It was then that I saw it. In the middle of my pathetic stroll down victim lane. A gentle whisper from the Holy Spirit to look beyond this spiraling dark place. There, across the littered table, beyond the window smudged with fingerprints and the dirty screen, hung a single, perfect yellow rose.

It was hanging from the climbing rose bush Jason planted a few years ago. He planted it on a slope in the back yard so that as it grew and bloomed the lovely flowers would be at eye level. The beauty planted purposely, intentionally for me to see. It showers us with beautiful flowers when in season. But the season was long over. Did he know one day a single glance at a single bloom would change my day? Would change me on that day, for the better? He very well may have. He knows me that well.

I stood still and stared at the rose in near disbelief. Everything in the yard was brown and dead. Everything. And outside it was dreary, wet, and depressingly grey. And there, right in front me, was a beautiful sign of life and beauty and promise. A perfect and unexpected stroke of yellow light and happiness. It stopped me in my tracks. I smiled and my eyes stung with humility and contrition. I went to grab my phone so I could have proof of my find. And in doing so, I found a note on a hot pink sticky pad. It was scrawled with “have a good day mom! I love you!” My heart raced and the room tilted. Was this neon note here all along?! Did I just miss the glaring message in my grumpy haste this morning? What else have I missed today?! What else has passed me by? What a waste of a morning. I was so quick to be pulled into a downward spiral of negativity. The more I noticed the bad things, the quicker they fell into my path – as if being sought and collected, a litany of meaningless woes.

And then it dawned on me (yet again) that blessings abound when I am willing to see them. How many times need I be reminded of that? If I can only get out of my own way and greet the day with gratitude, amazing things are meant to be seen and experienced. I remain convinced that often the greatest joys come from seeing gift and beauty in the littlest of things that are all too often so irreverently overlooked. Climbing yellow roses and notes left on shocking pink sticky pads, no exception.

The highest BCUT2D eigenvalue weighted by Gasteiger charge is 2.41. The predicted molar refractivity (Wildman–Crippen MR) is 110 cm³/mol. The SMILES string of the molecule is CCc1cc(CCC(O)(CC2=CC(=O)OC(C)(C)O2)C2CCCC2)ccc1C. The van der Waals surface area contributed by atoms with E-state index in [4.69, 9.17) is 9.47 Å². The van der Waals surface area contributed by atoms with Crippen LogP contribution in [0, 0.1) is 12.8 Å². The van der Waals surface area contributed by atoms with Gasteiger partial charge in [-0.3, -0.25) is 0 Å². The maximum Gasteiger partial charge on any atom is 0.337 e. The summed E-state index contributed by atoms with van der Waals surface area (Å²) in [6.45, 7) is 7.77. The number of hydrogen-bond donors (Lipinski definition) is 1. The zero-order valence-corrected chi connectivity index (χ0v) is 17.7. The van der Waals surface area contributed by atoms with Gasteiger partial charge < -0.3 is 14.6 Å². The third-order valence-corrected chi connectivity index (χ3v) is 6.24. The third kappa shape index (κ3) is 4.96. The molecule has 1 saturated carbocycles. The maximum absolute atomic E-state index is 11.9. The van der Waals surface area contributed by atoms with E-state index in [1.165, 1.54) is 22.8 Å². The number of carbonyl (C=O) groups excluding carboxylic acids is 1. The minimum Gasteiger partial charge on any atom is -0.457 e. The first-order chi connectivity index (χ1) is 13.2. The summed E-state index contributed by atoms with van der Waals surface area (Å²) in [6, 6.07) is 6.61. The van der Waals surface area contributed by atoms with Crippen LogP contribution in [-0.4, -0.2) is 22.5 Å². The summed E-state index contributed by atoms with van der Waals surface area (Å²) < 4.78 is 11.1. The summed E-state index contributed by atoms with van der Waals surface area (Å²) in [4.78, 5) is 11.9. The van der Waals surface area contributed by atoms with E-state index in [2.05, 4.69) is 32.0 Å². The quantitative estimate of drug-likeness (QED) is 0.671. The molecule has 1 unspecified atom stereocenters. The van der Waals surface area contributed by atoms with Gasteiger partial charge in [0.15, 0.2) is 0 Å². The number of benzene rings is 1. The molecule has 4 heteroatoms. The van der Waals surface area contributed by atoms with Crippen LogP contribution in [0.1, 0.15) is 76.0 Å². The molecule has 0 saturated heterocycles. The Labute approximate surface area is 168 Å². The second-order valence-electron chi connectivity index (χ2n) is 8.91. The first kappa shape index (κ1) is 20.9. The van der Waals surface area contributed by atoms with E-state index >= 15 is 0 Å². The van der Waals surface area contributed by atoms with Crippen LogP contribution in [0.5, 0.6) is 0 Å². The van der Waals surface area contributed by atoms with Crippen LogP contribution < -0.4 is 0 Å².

I returned to the laundry room and fed a smelly green football uniform into the open mouth of the jet-engine washing machine. Only this time I was grateful that she could work her magic, no matter the dooming noise. I shut the dryer door more gently. My steps and heart were softened as I came downstairs for another Doubting Thomas look at the rose. Still there. And the sun just might have been trying to come through the heavy clouds as well.

I smiled at nothing and everything in the middle of my messy kitchen.

I am certain that while we were never promised rosy days, God gives us more than enough roses in our paths. Sometimes they miraculously come out of nowhere, unexpectedly. And sometimes they are there all along. Regardless, joy and peace and happiness are ours to have if we are only willing to stop and see them.